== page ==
THE HEALTH CONSUMER'S CODE OF CONDUCT
Consumerism and rights talk have transformed our society. This change is no more evident than in the doctorpatient relationship, which has developed from a largely paternalistic association into a partnership respecting the autonomy and rights of the patient.
These rights include the right to full information and to make informed decisions; the right to determine or refuse treatments; and the rights to confidentiality, courtesy, respect and responsive services.
But has consumerism swung the rights pendulum too far? Carolyn Wilson, a Canadian legal scholar, in her essay, Seeking a balance: patient responsibilities in institutional health care, notes that Rights talk for patients is alive and well . . ., but duties talk is sadly missing, especially when it comes to their application to patients.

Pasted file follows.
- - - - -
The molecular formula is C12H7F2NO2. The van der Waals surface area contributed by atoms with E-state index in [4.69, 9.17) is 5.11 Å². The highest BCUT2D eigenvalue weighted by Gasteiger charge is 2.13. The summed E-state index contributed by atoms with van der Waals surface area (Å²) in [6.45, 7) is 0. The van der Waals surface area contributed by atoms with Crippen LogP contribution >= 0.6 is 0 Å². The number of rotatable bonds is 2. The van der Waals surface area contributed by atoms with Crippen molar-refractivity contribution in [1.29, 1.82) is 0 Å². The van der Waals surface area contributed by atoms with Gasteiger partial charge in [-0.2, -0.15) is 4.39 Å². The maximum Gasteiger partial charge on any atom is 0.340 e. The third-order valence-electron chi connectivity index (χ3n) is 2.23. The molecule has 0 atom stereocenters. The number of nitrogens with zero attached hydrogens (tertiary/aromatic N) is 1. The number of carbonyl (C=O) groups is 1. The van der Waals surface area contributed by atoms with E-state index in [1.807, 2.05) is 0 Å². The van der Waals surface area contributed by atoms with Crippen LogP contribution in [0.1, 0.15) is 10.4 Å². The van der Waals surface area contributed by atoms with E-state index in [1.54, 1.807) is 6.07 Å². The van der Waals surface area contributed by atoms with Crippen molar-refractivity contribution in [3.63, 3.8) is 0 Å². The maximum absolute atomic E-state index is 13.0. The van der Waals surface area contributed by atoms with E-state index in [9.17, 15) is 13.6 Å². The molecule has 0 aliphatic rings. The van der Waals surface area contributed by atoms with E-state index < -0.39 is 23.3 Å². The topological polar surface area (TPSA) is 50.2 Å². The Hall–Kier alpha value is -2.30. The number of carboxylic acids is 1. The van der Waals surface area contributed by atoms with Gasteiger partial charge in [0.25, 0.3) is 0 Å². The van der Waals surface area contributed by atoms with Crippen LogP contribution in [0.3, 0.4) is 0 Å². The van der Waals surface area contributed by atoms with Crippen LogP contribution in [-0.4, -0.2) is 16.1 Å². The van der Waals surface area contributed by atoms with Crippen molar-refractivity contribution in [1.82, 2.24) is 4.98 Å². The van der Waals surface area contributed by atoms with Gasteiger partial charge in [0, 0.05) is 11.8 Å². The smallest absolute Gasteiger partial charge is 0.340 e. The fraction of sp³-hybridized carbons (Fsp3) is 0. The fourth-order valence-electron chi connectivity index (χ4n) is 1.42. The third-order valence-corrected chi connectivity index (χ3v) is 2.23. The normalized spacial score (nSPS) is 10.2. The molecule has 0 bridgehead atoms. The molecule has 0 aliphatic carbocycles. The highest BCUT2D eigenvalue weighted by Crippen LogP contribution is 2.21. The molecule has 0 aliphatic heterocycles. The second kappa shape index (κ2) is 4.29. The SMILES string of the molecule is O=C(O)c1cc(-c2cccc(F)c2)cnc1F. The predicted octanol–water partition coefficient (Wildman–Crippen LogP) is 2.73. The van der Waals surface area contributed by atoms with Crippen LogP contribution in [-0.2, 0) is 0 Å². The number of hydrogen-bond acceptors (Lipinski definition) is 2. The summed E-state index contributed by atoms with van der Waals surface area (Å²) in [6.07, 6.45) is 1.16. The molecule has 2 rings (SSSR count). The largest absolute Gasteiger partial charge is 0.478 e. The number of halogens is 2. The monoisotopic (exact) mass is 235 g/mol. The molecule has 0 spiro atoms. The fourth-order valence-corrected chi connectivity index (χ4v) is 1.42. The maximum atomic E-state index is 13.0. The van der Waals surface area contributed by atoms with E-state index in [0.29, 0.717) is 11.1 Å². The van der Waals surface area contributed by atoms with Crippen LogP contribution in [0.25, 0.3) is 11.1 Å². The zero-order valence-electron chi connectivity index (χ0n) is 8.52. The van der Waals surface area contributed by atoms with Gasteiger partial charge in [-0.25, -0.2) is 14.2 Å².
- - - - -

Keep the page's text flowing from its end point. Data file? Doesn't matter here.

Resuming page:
With patient autonomy come patient responsibilities. Logically, these should be at the core of a health consumers code of conduct. Patient responsibilities, as advanced by Wilson, include
maintaining a healthy lifestyle;
being honest in disclosing health information and medications being taken;
compliance with agreed therapy and follow-up;
taking responsibility for decisions about and the consequences of non-compliance;
raising doubts and asking questions;
and maintaining a stable and long term association with the treating doctor.
For too long the rights talk of health consumerism has concentrated on the consumer, and it is time for a new focus. We should recognise patients responsibilities as well as their rights.
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